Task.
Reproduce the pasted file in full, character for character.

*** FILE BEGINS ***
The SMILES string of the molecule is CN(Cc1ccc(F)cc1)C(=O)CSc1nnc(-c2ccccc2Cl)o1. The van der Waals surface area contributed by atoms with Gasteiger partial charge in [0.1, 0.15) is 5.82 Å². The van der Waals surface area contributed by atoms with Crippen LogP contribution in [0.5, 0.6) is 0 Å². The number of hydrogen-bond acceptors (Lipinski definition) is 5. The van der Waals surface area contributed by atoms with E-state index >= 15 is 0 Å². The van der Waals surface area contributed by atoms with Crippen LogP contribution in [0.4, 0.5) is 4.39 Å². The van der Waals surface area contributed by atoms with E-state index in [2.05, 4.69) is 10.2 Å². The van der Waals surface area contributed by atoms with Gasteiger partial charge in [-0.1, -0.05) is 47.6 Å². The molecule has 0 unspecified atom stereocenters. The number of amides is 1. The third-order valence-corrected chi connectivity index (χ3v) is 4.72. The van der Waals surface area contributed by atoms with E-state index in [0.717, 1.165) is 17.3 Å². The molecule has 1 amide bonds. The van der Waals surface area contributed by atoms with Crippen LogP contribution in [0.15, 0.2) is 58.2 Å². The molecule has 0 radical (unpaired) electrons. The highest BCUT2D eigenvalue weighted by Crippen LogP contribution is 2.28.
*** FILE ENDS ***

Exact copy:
The SMILES string of the molecule is CN(Cc1ccc(F)cc1)C(=O)CSc1nnc(-c2ccccc2Cl)o1. The van der Waals surface area contributed by atoms with Gasteiger partial charge in [0.1, 0.15) is 5.82 Å². The van der Waals surface area contributed by atoms with Crippen LogP contribution in [0.5, 0.6) is 0 Å². The number of hydrogen-bond acceptors (Lipinski definition) is 5. The van der Waals surface area contributed by atoms with E-state index >= 15 is 0 Å². The van der Waals surface area contributed by atoms with Crippen LogP contribution in [0.4, 0.5) is 4.39 Å². The van der Waals surface area contributed by atoms with E-state index in [2.05, 4.69) is 10.2 Å². The van der Waals surface area contributed by atoms with Gasteiger partial charge in [-0.1, -0.05) is 47.6 Å². The molecule has 0 unspecified atom stereocenters. The number of amides is 1. The third-order valence-corrected chi connectivity index (χ3v) is 4.72. The van der Waals surface area contributed by atoms with E-state index in [0.717, 1.165) is 17.3 Å². The molecule has 1 amide bonds. The van der Waals surface area contributed by atoms with Crippen LogP contribution in [0.15, 0.2) is 58.2 Å². The molecule has 0 radical (unpaired) electrons. The highest BCUT2D eigenvalue weighted by Crippen LogP contribution is 2.28.